Judging our lives according to how others live is a sure way to neglect and ignore serious problems in our own lives. Continuing in verse 3, Paul writes, "And do you think this, O man, you who judge those practicing such things, and doing the same, that you will escape the judgment of God?" God pronounces judgment on those who make a practice of indulging in sin. The apostle makes it quite certain that all sin will be judged. No one will "get away with it."
Some, indulging in self-praise, write their own testimonials to promote themselves because they are full of impatient pride, unable to wait for the acknowledgment and praise of others for their accomplishments. In their own foolishness, these people try to establish their own conduct as the norm and then find great satisfaction in always measuring up to the standard that they have set.
Martin G. Collins
Comparing Ourselves Among Ourselves
We can often see our faults more clearly in other people, yet we usually fail to apply them to ourselves. Because our reaction is so often to criticize negatively, we usually do not see that we are guilty of the same things. If we find a certain type of behavior especially irritating in others, we may have the same problem!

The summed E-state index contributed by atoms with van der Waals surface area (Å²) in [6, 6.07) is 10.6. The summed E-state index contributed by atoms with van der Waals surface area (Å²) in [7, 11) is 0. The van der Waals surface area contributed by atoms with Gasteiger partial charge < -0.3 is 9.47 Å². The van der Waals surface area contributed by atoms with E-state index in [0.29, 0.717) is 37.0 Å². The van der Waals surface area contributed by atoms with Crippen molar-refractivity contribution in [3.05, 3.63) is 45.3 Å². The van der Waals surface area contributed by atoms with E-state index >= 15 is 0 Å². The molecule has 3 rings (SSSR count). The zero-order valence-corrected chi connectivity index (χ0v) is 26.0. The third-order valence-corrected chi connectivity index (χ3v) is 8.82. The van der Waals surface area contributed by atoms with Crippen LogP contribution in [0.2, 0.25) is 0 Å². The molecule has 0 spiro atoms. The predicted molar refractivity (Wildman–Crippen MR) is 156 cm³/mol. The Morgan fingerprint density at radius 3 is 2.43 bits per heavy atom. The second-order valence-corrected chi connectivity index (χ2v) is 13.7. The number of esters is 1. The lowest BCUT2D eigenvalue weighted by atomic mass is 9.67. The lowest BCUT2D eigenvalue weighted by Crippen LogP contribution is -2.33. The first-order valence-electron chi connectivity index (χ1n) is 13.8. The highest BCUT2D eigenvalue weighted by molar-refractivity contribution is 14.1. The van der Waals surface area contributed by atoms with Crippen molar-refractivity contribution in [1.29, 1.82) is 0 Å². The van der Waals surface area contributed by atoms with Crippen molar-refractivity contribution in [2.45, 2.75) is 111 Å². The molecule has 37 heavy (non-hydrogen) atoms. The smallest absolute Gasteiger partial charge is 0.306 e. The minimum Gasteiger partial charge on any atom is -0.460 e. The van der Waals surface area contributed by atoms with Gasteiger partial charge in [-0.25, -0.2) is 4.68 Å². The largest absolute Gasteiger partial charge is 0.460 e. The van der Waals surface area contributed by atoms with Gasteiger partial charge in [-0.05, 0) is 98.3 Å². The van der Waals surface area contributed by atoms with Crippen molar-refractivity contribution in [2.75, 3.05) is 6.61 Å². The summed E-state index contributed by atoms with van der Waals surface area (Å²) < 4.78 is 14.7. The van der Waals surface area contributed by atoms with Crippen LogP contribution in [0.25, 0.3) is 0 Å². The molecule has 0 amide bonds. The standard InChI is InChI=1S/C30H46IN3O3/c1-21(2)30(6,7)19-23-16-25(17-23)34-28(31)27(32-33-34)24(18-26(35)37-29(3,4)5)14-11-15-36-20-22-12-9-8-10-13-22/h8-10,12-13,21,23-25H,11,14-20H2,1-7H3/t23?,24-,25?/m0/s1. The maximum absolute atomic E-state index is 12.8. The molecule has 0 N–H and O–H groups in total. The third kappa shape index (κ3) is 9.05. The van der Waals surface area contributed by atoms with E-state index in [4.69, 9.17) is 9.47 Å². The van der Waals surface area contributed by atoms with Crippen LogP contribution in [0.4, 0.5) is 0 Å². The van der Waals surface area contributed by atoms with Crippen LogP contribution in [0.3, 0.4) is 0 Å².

To illustrate this blindness to our own sins, recall David's sin, recorded for all the world to see in II Samuel 12:1-5, when God sent Nathan to show David his sin with Bathsheba. Nathan told of a case in which a rich man who owned many sheep had stolen a poor man's pet lamb and killed it to eat for dinner. King David was outraged that anyone would be so greedy and selfish, so he pronounced the death penalty on this man. Then Nathan quietly pointed out that David had done the exact same thing when he stole Uriah's wife and sent Uriah to his death.
David was a man who, when he recognized his sin, would deeply repent. So how far his heart fell at that time, we can only imagine. He must have been devastated.
What angers us about others in God's church? Consider this carefully, since in the answer may be a clue to our secret sins. "For you who judge practice the same things."
Martin G. Collins
The Law's Purpose and Intent
Other Forerunner Commentary entries containing Romans 2:3: